Company intranets are a waste of time and money as they are only used as "information dumping grounds", new research has warned.
A study by human resources consulting firm Mercer has criticised many internal websites for being disjointed and for failing to fit into an overall corporate communication strategy.
In many cases they actually highlight top-down information flows created by people working in silos, Mercer says.
Nick Throp, European partner at Mercer, said intranets are often used as repositories for information of limited value that has nowhere else to go.
"Many sites are created by self-serving departments with little regard for the needs of other employees," he said.
"Wasted time can cost companies over £1,000 each year per employee. That translates to a cost of £1m for every 1,000 employees - not an insignificant amount."
The cost of poor intranet design is reiterated by research from web usability experts Nielsen Norman Group, which found that employees can take twice as long to complete tasks and get information from a poor intranet compared to a well-designed one.
The company's principal, Jakob Nielsen, told vnunet.com that companies were still failing to take their corporate intranets seriously.
"They are still seen as a low priority. External web pages are still seen as more important," he said.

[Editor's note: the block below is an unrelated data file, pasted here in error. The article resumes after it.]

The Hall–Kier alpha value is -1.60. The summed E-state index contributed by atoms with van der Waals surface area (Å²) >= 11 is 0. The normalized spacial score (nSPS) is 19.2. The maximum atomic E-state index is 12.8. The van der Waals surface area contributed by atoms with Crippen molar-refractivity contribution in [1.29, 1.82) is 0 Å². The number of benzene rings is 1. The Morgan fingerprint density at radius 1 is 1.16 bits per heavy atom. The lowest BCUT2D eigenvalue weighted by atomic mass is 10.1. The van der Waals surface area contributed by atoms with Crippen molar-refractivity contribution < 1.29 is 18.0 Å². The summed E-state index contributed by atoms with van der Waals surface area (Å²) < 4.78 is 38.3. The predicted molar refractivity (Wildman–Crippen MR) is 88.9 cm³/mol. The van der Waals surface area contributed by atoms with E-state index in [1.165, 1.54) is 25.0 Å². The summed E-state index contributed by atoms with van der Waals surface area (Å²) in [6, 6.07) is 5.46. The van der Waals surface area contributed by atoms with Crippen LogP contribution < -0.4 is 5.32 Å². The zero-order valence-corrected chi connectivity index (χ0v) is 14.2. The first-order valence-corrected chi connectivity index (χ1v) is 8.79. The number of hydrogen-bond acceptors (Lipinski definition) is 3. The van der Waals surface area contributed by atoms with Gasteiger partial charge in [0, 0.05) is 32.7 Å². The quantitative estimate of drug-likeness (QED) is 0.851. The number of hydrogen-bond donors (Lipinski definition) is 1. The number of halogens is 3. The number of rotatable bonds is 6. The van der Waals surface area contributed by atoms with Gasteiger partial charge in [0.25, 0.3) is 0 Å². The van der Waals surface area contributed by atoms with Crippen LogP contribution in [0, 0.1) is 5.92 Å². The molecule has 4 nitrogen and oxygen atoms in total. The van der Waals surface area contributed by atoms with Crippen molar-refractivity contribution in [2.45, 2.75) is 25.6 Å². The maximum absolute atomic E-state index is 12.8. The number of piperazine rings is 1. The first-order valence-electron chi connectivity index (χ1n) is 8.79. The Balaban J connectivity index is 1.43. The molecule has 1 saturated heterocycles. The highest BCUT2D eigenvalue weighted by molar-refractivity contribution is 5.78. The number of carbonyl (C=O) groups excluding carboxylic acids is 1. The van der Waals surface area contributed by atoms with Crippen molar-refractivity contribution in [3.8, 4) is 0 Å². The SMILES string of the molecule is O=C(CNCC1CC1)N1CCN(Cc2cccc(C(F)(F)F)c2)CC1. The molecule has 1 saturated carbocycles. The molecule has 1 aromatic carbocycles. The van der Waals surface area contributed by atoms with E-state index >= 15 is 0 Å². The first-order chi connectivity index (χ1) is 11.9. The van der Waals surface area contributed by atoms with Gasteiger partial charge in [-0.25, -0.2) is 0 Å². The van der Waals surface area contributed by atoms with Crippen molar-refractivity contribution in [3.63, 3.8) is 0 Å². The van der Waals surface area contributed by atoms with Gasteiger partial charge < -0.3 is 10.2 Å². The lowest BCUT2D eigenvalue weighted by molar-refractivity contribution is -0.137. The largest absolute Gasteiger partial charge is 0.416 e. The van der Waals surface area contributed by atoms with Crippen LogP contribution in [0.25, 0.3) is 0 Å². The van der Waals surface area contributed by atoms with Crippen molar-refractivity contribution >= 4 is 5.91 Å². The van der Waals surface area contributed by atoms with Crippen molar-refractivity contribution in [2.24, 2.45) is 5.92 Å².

"Companies need to treat the corporate intranet as a project in its own right but in a lot of companies it's just grown organically.
"You need to have a consistent design managed through a central design team with a company-wide mandate to do things that the company needs."
Must-have elements include good employee directories, a single home page, one search engine across the whole site, good navigation and company news. But these are often done very poorly, Nielsen added.
And the jury is still out on the best person to manage such a broad and cross-functional discipline, he cautioned.
"In the best intranets we come across, half are managed by the IT department and about half are in a softer discipline such as corporate communications or personnel," he said.
"It doesn't really matter but it has to be company-wide."
Ironically, the economic downturn has had a positive impact on the development of intranets, forcing them to focus their priorities and pay less attention to corporate politics, Nielsen said.
"Centralised design does give you a better return on investment and it also means there are less likely to be unruly chieftains who don't want to conform to a company-wide standard."
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